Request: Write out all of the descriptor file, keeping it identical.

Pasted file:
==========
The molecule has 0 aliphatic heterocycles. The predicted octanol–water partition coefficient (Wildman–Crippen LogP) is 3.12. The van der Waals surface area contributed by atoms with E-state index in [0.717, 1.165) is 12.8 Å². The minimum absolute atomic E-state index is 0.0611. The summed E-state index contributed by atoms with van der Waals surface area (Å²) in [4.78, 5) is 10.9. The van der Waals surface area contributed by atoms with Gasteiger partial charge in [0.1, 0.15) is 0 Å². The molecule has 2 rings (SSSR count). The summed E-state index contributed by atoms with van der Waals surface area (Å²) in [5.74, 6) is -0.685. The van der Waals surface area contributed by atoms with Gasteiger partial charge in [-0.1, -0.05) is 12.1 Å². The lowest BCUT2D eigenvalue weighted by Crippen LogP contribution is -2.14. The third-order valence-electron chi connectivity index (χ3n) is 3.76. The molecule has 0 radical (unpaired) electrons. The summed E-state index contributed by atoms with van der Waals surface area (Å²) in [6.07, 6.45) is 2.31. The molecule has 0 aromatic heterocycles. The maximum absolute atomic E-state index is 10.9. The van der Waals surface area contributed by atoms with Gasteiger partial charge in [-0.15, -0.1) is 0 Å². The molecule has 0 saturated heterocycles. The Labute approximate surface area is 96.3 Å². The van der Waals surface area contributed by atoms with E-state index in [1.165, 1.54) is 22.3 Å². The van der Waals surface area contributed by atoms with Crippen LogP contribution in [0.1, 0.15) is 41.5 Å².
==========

The molecule has 0 aliphatic heterocycles. The predicted octanol–water partition coefficient (Wildman–Crippen LogP) is 3.12. The van der Waals surface area contributed by atoms with E-state index in [0.717, 1.165) is 12.8 Å². The minimum absolute atomic E-state index is 0.0611. The summed E-state index contributed by atoms with van der Waals surface area (Å²) in [4.78, 5) is 10.9. The van der Waals surface area contributed by atoms with Gasteiger partial charge in [0.1, 0.15) is 0 Å². The molecule has 2 rings (SSSR count). The summed E-state index contributed by atoms with van der Waals surface area (Å²) in [5.74, 6) is -0.685. The van der Waals surface area contributed by atoms with Gasteiger partial charge in [-0.1, -0.05) is 12.1 Å². The lowest BCUT2D eigenvalue weighted by Crippen LogP contribution is -2.14. The third-order valence-electron chi connectivity index (χ3n) is 3.76. The molecule has 0 radical (unpaired) electrons. The summed E-state index contributed by atoms with van der Waals surface area (Å²) in [6.07, 6.45) is 2.31. The molecule has 0 aromatic heterocycles. The maximum absolute atomic E-state index is 10.9. The van der Waals surface area contributed by atoms with Gasteiger partial charge in [-0.15, -0.1) is 0 Å². The molecule has 0 saturated heterocycles. The Labute approximate surface area is 96.3 Å². The van der Waals surface area contributed by atoms with E-state index in [1.165, 1.54) is 22.3 Å². The van der Waals surface area contributed by atoms with Crippen LogP contribution in [0.1, 0.15) is 41.5 Å².